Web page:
Executive Briefings

Supply Chain Readiness In A Time Of Uncertainty

When I first moved to California in 1990, I was told by Stanford's campus housing people to keep an earthquake emergency box on hand at all times. Its contents included a radio, flashlights, warm clothes, medical supplies and a few other items. Later in Boston, I stuck with the idea, but added stuff suited to hurricanes, blizzards and extreme cold. After Sept. 11, the kit got still bigger - food, water, fuel, camping supplies, even weapons. It became known as the Anarchy Closet.

Supply Chain Readiness in a Time of Uncertainty

Happily I've never needed it, but this year, who knows.

The past week saw both Theresa May's much anticipated Brexit speech and Donald Trump's inauguration as President of the United States. Meanwhile in Davos, world leaders gather to jockey for position at the front of a pack of nations itching to take the lead in world affairs going forward.

Will tariffs suddenly rise? Which currencies will surge and which will plunge? Will the European Union survive? These kinds of questions are increasingly topical for supply chain executives trying to prepare for 2017. Risk factors are interacting and multiplying as geopolitical and regulatory uncertainties accompany fresh fractures in the institutional foundations of our global economy. In the words of Jens Nordvig, the Danish economist and currency specialist: “It is a complex world with messy answers to questions that seemed simple fairly recently… in this world, significant macro shocks will be more prevalent.”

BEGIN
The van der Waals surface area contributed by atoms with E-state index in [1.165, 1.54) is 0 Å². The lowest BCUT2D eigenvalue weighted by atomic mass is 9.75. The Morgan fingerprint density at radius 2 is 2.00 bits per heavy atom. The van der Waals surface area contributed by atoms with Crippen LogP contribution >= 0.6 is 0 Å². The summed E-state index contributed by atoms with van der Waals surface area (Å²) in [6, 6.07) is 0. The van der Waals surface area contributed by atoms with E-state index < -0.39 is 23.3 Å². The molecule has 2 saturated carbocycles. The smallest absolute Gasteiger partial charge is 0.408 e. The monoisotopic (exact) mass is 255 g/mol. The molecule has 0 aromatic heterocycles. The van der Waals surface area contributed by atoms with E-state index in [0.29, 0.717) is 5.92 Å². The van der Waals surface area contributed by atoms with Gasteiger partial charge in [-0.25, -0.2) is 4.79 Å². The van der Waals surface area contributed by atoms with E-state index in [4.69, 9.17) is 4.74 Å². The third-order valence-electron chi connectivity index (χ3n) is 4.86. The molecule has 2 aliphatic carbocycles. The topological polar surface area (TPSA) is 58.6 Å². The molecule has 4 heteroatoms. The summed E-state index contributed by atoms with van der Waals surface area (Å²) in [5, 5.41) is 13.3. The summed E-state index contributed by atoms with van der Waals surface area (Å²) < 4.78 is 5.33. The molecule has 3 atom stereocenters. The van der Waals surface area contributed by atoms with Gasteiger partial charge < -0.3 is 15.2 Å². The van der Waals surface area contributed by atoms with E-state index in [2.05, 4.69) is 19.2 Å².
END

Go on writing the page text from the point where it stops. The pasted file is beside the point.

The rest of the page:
Data from our Future of Supply Chain survey, collected after Brexit but before the US election, points to a high level of worry about risks arising not so much from traditional business factors like supplier failures or capacity shortfalls, but from political externalities. Legal and regulatory issues including taxes, trade policy and environmental laws is third most worrying of all supply chain risks, just behind shipping disruptions, which also escalate with tensions between trading nations.

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Happily I've never needed it, but this year, who knows.

The past week saw both Theresa May's much anticipated Brexit speech and Donald Trump's inauguration as President of the United States. Meanwhile in Davos, world leaders gather to jockey for position at the front of a pack of nations itching to take the lead in world affairs going forward.

Will tariffs suddenly rise? Which currencies will surge and which will plunge? Will the European Union survive? These kinds of questions are increasingly topical for supply chain executives trying to prepare for 2017. Risk factors are interacting and multiplying as geopolitical and regulatory uncertainties accompany fresh fractures in the institutional foundations of our global economy. In the words of Jens Nordvig, the Danish economist and currency specialist: “It is a complex world with messy answers to questions that seemed simple fairly recently… in this world, significant macro shocks will be more prevalent.”

Data from our Future of Supply Chain survey, collected after Brexit but before the US election, points to a high level of worry about risks arising not so much from traditional business factors like supplier failures or capacity shortfalls, but from political externalities. Legal and regulatory issues including taxes, trade policy and environmental laws is third most worrying of all supply chain risks, just behind shipping disruptions, which also escalate with tensions between trading nations.

Read Full Article

Supply Chain Readiness in a Time of Uncertainty